And in this case, it is not only about Roe v Wade. It is about what is happening right now in America. So many states are putting very stringent regulations on women that block them from exercising that choice to the extent that they are defunding planned parenthood which, of course provides all kinds of cancer screenings and other benefits for women in our country. Donald has said he is in favor of defunding planned parenthood. He even supported shutting the government down to defund planned parenthood. I will defend planned parenthood. I will defend Roe v Wade and I will defend women's rights to make their own healthcare decisions. We have come too far to have that turn back now. And indeed, he said women should be punished. There should be some form of punishment for women who obtain abortions. And I could just not be more opposed to that kind of thinking.

Following up, Wallace asked Clinton "how far you think the right to abortion goes," referencing her vote against a ban on "late-term partial abortions."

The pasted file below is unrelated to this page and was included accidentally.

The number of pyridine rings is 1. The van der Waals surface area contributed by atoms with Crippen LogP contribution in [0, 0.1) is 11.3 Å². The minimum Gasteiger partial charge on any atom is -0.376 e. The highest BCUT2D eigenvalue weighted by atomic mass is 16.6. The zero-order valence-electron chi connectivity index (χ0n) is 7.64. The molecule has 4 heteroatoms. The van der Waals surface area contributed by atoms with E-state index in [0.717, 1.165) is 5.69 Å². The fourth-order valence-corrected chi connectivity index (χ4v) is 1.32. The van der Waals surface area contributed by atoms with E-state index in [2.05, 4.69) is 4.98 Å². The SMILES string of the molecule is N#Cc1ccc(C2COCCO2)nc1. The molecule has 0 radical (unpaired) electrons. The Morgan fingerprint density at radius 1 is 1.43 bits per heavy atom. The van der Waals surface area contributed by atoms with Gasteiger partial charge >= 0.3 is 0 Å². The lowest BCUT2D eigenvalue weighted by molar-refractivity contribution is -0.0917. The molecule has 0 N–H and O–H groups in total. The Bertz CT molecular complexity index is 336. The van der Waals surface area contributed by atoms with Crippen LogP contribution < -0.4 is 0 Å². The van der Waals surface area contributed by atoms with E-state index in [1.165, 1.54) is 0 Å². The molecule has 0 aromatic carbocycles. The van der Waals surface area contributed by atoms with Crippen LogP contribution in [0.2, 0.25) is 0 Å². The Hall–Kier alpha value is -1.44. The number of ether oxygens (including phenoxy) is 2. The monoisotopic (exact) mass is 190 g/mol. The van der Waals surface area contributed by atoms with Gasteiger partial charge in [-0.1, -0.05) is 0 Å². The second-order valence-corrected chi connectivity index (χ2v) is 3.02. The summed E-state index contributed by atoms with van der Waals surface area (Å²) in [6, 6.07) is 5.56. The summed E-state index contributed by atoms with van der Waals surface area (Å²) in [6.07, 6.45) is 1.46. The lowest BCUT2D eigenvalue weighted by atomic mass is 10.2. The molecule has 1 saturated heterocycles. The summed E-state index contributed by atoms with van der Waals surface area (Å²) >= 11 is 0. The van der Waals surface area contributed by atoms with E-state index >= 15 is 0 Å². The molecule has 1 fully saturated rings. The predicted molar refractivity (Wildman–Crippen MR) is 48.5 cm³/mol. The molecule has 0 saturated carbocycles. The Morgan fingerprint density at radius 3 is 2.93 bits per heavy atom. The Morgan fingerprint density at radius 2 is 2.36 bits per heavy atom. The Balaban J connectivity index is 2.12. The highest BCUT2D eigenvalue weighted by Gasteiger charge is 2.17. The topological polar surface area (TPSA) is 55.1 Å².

Though many politicians across the spectrum have treated the issue of late-term abortion as a political third rail, Clinton did not back down, saying that these decisions are "often the most heartbreaking, painful decisions for families to make"—and not to be made by the U.S. government.

"Because Roe v Wade very clearly sets out that there can be regulations on abortion so long as the life and the health of the mother are taken into account. And when I voted as a senator, I did not think that that was the case," Clinton said. "The kinds of cases that fall at the end of pregnancy are often the most heartbreaking, painful decisions for families to make. I have met with women who have, toward the end of their pregnancy, get the worst news one could get. That their health is in jeopardy if they continue to carry to term. Or that something terrible has happened or just been discovered about the pregnancy. I do not think the United States government should be stepping in and making those most personal of decisions."